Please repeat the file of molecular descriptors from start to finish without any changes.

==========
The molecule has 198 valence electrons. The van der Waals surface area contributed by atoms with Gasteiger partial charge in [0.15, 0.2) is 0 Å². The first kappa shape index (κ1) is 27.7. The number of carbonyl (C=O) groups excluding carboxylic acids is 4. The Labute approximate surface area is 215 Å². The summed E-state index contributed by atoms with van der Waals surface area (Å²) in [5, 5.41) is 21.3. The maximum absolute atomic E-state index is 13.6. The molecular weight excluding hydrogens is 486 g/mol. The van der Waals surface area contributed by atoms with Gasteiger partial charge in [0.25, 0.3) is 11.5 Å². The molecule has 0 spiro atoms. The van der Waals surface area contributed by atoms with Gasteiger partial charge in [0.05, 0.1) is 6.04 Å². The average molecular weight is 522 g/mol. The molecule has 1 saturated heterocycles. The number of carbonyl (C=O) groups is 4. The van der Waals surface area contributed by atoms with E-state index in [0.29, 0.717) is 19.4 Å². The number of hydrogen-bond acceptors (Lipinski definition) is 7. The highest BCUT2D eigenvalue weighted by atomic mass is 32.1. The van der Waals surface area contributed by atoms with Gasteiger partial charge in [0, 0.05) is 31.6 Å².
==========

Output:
The molecule has 198 valence electrons. The van der Waals surface area contributed by atoms with Gasteiger partial charge in [0.15, 0.2) is 0 Å². The first kappa shape index (κ1) is 27.7. The number of carbonyl (C=O) groups excluding carboxylic acids is 4. The Labute approximate surface area is 215 Å². The summed E-state index contributed by atoms with van der Waals surface area (Å²) in [5, 5.41) is 21.3. The maximum absolute atomic E-state index is 13.6. The molecular weight excluding hydrogens is 486 g/mol. The van der Waals surface area contributed by atoms with Gasteiger partial charge in [0.25, 0.3) is 11.5 Å². The molecule has 0 spiro atoms. The van der Waals surface area contributed by atoms with Gasteiger partial charge in [0.05, 0.1) is 6.04 Å². The average molecular weight is 522 g/mol. The molecule has 1 saturated heterocycles. The number of carbonyl (C=O) groups is 4. The van der Waals surface area contributed by atoms with E-state index in [0.29, 0.717) is 19.4 Å². The number of hydrogen-bond acceptors (Lipinski definition) is 7. The highest BCUT2D eigenvalue weighted by atomic mass is 32.1. The van der Waals surface area contributed by atoms with Gasteiger partial charge in [0, 0.05) is 31.6 Å².